Butterfield’s Critique of Acton

  • Keith C. Sewell
Part of the Studies in Modern History book series (SMH)


The Whig Interpretation is an elusive work. Although the prose is intense, Butterfield named few whig or tory historians.1 E. H. Carr complained that he did not ‘name a single Whig except Fox, who was no historian, or a single historian save Acton, who was no Whig’.2 In the Preface Butterfield indicated that the subject was the whig interpretation in ‘the accepted meaning of the phrase’; a statement which drew from Carl C. Becker the confession that he ‘did not recall ever having heard the phrase before’. Butterfield, however, had added: ‘At least it [the whig interpretation] covers all that is ordinarily understood by the words, though possibly it gives them also an extended sense’. Becker correctly concluded that this extension raised problems, as Acton, a devout Roman Catholic, could hardly be regarded as a typical whig.3 In fact, Butterfield’s general critique of the whig method functioned as the basis for a specific critique of Acton’s view of the place of moral judgements in historiography. This dominates the final chapter of the book. Years later Butterfield informed P. B. M. Blaas that he wrote the book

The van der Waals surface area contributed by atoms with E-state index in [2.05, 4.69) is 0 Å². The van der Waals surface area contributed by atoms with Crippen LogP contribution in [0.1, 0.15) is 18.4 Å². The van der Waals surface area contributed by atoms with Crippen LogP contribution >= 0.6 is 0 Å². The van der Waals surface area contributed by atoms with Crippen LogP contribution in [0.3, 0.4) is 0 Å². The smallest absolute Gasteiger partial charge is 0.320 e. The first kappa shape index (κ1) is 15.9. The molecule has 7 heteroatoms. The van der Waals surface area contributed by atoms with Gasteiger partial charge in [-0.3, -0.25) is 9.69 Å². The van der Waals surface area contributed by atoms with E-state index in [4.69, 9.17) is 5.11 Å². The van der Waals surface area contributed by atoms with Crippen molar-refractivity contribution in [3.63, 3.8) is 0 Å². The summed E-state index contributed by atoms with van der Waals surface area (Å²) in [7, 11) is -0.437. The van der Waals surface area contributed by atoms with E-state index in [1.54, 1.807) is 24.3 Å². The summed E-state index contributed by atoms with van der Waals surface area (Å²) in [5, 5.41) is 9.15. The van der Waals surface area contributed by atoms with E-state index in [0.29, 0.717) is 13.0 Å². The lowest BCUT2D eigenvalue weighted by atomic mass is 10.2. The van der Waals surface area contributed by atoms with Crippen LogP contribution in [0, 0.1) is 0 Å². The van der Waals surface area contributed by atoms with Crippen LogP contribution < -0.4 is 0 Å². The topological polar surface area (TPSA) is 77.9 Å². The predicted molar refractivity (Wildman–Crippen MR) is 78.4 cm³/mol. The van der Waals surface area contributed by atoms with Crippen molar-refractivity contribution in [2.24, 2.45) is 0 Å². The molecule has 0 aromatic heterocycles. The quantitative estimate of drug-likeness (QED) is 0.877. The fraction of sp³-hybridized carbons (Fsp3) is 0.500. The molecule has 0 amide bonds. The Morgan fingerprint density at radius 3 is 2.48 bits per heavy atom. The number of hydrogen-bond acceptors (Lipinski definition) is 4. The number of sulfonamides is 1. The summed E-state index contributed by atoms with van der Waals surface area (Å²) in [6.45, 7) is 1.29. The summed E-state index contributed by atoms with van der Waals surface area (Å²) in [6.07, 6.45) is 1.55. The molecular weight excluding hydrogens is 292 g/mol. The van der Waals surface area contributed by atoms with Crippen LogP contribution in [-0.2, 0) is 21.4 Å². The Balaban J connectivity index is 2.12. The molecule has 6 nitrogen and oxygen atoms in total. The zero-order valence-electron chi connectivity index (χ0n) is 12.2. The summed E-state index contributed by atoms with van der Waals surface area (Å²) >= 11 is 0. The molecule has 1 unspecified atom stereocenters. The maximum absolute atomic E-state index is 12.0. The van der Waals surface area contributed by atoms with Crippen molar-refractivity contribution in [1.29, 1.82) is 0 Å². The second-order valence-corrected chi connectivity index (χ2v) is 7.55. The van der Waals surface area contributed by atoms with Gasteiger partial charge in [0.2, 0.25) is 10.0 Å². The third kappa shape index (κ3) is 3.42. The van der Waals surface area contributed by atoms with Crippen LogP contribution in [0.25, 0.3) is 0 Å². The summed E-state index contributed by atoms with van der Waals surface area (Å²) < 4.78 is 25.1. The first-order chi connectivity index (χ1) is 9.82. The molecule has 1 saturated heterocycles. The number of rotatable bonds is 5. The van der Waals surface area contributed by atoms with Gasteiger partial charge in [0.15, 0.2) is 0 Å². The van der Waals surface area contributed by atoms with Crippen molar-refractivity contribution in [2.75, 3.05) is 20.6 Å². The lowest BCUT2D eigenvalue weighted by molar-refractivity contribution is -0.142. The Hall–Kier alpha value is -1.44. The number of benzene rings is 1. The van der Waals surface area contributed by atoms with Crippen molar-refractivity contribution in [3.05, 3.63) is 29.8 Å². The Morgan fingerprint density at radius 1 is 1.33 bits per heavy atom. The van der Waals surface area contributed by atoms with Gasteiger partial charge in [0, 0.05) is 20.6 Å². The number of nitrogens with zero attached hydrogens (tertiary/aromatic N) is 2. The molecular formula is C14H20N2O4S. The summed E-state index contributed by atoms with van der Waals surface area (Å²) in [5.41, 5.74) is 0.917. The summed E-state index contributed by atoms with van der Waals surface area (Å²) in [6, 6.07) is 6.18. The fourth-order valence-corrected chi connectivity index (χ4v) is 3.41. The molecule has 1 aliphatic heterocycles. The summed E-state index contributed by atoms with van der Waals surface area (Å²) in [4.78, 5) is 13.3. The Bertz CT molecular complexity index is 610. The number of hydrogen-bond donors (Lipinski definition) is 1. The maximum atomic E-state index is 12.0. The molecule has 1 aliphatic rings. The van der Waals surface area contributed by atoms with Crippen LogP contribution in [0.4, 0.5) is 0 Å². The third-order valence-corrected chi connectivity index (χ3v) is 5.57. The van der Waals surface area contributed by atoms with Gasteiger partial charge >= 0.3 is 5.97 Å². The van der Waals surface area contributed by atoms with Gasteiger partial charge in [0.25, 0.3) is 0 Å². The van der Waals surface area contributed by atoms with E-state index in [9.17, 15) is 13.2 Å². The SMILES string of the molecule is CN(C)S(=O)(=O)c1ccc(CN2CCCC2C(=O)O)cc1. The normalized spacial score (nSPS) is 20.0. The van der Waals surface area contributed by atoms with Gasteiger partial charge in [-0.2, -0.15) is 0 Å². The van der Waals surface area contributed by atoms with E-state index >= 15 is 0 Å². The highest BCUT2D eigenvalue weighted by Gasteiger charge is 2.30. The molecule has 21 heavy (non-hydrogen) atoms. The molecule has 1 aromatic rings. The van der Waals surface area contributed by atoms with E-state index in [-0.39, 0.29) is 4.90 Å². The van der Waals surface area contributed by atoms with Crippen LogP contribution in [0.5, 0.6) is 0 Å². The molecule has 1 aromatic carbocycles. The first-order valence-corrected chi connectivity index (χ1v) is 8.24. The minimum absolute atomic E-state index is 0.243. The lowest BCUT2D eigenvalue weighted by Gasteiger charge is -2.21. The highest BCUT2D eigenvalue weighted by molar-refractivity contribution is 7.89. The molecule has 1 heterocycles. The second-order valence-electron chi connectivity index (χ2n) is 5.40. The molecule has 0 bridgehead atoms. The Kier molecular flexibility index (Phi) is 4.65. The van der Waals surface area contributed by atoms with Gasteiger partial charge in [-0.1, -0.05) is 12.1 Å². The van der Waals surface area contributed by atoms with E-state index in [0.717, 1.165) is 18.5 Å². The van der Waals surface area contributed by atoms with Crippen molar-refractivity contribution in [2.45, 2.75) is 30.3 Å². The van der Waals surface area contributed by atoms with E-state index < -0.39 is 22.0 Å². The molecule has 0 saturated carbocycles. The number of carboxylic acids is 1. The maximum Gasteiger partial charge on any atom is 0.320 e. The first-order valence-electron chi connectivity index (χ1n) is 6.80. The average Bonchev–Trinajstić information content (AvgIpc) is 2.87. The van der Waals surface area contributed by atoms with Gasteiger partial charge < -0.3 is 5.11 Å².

chiefly because I thought I had found the formula for the essential fallacy in historical writing — a fallacy which … helped to explain the Whig and Protestant view of history, and particularly the whiggish historical prejudices of even those people who were Tories in regard to the events of their own day. I… chiefly had Acton in mind … for, though I… admire him, I also find myself at tension with him, particularly on the question of moral judgements.4


Moral Judgement Moral Responsibility Historical Research Moral Condemnation General Proposition 
These keywords were added by machine and not by the authors. This process is experimental and the keywords may be updated as the learning algorithm improves.


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Copyright information

© Keith C. Sewell 2005

Authors and Affiliations

  • Keith C. Sewell
    • 1
  1. 1.Department of HistoryDordt CollegeUSA

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